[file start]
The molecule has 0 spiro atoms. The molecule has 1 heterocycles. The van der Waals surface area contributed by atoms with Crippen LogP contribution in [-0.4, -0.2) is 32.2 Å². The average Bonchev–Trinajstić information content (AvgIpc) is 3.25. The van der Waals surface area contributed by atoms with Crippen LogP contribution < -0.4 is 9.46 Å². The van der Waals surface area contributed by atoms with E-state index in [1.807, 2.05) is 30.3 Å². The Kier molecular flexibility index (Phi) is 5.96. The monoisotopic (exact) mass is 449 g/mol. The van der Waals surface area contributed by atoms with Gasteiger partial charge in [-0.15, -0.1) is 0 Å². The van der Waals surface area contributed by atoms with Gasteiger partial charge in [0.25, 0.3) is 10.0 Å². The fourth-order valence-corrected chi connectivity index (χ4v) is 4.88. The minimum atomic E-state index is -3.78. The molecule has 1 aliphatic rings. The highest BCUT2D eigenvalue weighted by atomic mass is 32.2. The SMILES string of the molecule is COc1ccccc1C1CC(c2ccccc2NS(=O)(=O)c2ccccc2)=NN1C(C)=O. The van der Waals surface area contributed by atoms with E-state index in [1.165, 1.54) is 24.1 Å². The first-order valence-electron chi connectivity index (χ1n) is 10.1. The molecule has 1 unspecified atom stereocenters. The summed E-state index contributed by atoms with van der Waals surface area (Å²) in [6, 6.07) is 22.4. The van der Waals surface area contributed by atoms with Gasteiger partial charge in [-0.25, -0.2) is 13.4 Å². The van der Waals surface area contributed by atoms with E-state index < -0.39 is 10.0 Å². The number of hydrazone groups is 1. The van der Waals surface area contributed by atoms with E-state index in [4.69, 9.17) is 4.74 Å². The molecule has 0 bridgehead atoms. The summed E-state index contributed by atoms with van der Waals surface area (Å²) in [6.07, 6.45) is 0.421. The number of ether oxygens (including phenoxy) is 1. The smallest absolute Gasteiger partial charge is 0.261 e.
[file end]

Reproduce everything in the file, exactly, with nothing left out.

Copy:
The molecule has 0 spiro atoms. The molecule has 1 heterocycles. The van der Waals surface area contributed by atoms with Crippen LogP contribution in [-0.4, -0.2) is 32.2 Å². The average Bonchev–Trinajstić information content (AvgIpc) is 3.25. The van der Waals surface area contributed by atoms with Crippen LogP contribution < -0.4 is 9.46 Å². The van der Waals surface area contributed by atoms with E-state index in [1.807, 2.05) is 30.3 Å². The Kier molecular flexibility index (Phi) is 5.96. The monoisotopic (exact) mass is 449 g/mol. The van der Waals surface area contributed by atoms with Gasteiger partial charge in [-0.15, -0.1) is 0 Å². The van der Waals surface area contributed by atoms with Gasteiger partial charge in [0.25, 0.3) is 10.0 Å². The fourth-order valence-corrected chi connectivity index (χ4v) is 4.88. The minimum atomic E-state index is -3.78. The molecule has 1 aliphatic rings. The highest BCUT2D eigenvalue weighted by atomic mass is 32.2. The SMILES string of the molecule is COc1ccccc1C1CC(c2ccccc2NS(=O)(=O)c2ccccc2)=NN1C(C)=O. The van der Waals surface area contributed by atoms with E-state index in [1.165, 1.54) is 24.1 Å². The first-order valence-electron chi connectivity index (χ1n) is 10.1. The molecule has 1 unspecified atom stereocenters. The summed E-state index contributed by atoms with van der Waals surface area (Å²) in [6, 6.07) is 22.4. The van der Waals surface area contributed by atoms with Gasteiger partial charge in [-0.25, -0.2) is 13.4 Å². The van der Waals surface area contributed by atoms with E-state index < -0.39 is 10.0 Å². The number of hydrazone groups is 1. The van der Waals surface area contributed by atoms with E-state index in [4.69, 9.17) is 4.74 Å². The molecule has 0 bridgehead atoms. The summed E-state index contributed by atoms with van der Waals surface area (Å²) in [6.07, 6.45) is 0.421. The number of ether oxygens (including phenoxy) is 1. The smallest absolute Gasteiger partial charge is 0.261 e.